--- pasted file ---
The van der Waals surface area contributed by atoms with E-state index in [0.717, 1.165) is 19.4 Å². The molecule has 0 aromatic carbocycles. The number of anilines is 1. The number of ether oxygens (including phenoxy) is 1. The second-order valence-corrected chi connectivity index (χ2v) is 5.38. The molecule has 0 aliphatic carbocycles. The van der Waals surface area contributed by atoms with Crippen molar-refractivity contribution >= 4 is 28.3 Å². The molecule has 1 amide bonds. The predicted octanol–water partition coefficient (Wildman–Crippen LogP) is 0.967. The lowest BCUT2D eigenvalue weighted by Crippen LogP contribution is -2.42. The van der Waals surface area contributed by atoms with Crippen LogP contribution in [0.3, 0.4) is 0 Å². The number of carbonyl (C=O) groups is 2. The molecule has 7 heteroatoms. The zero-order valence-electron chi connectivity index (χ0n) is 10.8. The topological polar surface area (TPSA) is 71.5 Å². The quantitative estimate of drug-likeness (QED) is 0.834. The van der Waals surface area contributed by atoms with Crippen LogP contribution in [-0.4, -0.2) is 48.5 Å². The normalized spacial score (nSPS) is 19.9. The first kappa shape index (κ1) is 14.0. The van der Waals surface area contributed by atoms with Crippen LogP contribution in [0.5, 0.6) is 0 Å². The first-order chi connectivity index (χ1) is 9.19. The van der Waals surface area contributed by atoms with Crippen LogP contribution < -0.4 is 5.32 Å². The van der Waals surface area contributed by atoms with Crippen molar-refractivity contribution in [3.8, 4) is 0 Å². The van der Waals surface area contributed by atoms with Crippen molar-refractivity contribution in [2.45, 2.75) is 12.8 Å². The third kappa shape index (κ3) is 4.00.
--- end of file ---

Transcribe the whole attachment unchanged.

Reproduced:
The van der Waals surface area contributed by atoms with E-state index in [0.717, 1.165) is 19.4 Å². The molecule has 0 aromatic carbocycles. The number of anilines is 1. The number of ether oxygens (including phenoxy) is 1. The second-order valence-corrected chi connectivity index (χ2v) is 5.38. The molecule has 0 aliphatic carbocycles. The van der Waals surface area contributed by atoms with Crippen molar-refractivity contribution >= 4 is 28.3 Å². The molecule has 1 amide bonds. The predicted octanol–water partition coefficient (Wildman–Crippen LogP) is 0.967. The lowest BCUT2D eigenvalue weighted by Crippen LogP contribution is -2.42. The van der Waals surface area contributed by atoms with Crippen LogP contribution in [0.3, 0.4) is 0 Å². The number of carbonyl (C=O) groups is 2. The molecule has 7 heteroatoms. The zero-order valence-electron chi connectivity index (χ0n) is 10.8. The topological polar surface area (TPSA) is 71.5 Å². The quantitative estimate of drug-likeness (QED) is 0.834. The van der Waals surface area contributed by atoms with Crippen LogP contribution in [-0.4, -0.2) is 48.5 Å². The normalized spacial score (nSPS) is 19.9. The first kappa shape index (κ1) is 14.0. The van der Waals surface area contributed by atoms with Crippen LogP contribution in [0.5, 0.6) is 0 Å². The first-order chi connectivity index (χ1) is 9.19. The van der Waals surface area contributed by atoms with Crippen LogP contribution < -0.4 is 5.32 Å². The van der Waals surface area contributed by atoms with Crippen molar-refractivity contribution in [3.8, 4) is 0 Å². The van der Waals surface area contributed by atoms with Crippen molar-refractivity contribution in [2.45, 2.75) is 12.8 Å². The third kappa shape index (κ3) is 4.00.